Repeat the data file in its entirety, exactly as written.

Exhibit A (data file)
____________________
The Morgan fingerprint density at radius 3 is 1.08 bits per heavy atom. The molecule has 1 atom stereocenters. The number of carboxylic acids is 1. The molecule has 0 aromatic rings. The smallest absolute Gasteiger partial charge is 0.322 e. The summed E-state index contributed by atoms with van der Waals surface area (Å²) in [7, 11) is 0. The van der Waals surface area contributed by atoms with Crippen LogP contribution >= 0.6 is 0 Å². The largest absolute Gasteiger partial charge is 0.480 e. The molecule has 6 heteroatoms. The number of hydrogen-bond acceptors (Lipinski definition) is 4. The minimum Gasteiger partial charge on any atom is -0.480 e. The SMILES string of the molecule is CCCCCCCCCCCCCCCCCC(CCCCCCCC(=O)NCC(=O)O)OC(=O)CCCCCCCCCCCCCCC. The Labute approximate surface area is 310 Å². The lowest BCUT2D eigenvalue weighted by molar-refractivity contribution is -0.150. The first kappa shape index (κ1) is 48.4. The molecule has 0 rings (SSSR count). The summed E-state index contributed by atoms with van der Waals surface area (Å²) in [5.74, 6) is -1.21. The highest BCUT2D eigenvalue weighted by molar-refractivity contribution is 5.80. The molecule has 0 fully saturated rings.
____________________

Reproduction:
The Morgan fingerprint density at radius 3 is 1.08 bits per heavy atom. The molecule has 1 atom stereocenters. The number of carboxylic acids is 1. The molecule has 0 aromatic rings. The smallest absolute Gasteiger partial charge is 0.322 e. The summed E-state index contributed by atoms with van der Waals surface area (Å²) in [7, 11) is 0. The van der Waals surface area contributed by atoms with Crippen LogP contribution >= 0.6 is 0 Å². The largest absolute Gasteiger partial charge is 0.480 e. The molecule has 6 heteroatoms. The number of hydrogen-bond acceptors (Lipinski definition) is 4. The minimum Gasteiger partial charge on any atom is -0.480 e. The SMILES string of the molecule is CCCCCCCCCCCCCCCCCC(CCCCCCCC(=O)NCC(=O)O)OC(=O)CCCCCCCCCCCCCCC. The Labute approximate surface area is 310 Å². The lowest BCUT2D eigenvalue weighted by molar-refractivity contribution is -0.150. The first kappa shape index (κ1) is 48.4. The molecule has 0 rings (SSSR count). The summed E-state index contributed by atoms with van der Waals surface area (Å²) in [5.74, 6) is -1.21. The highest BCUT2D eigenvalue weighted by molar-refractivity contribution is 5.80. The molecule has 0 fully saturated rings.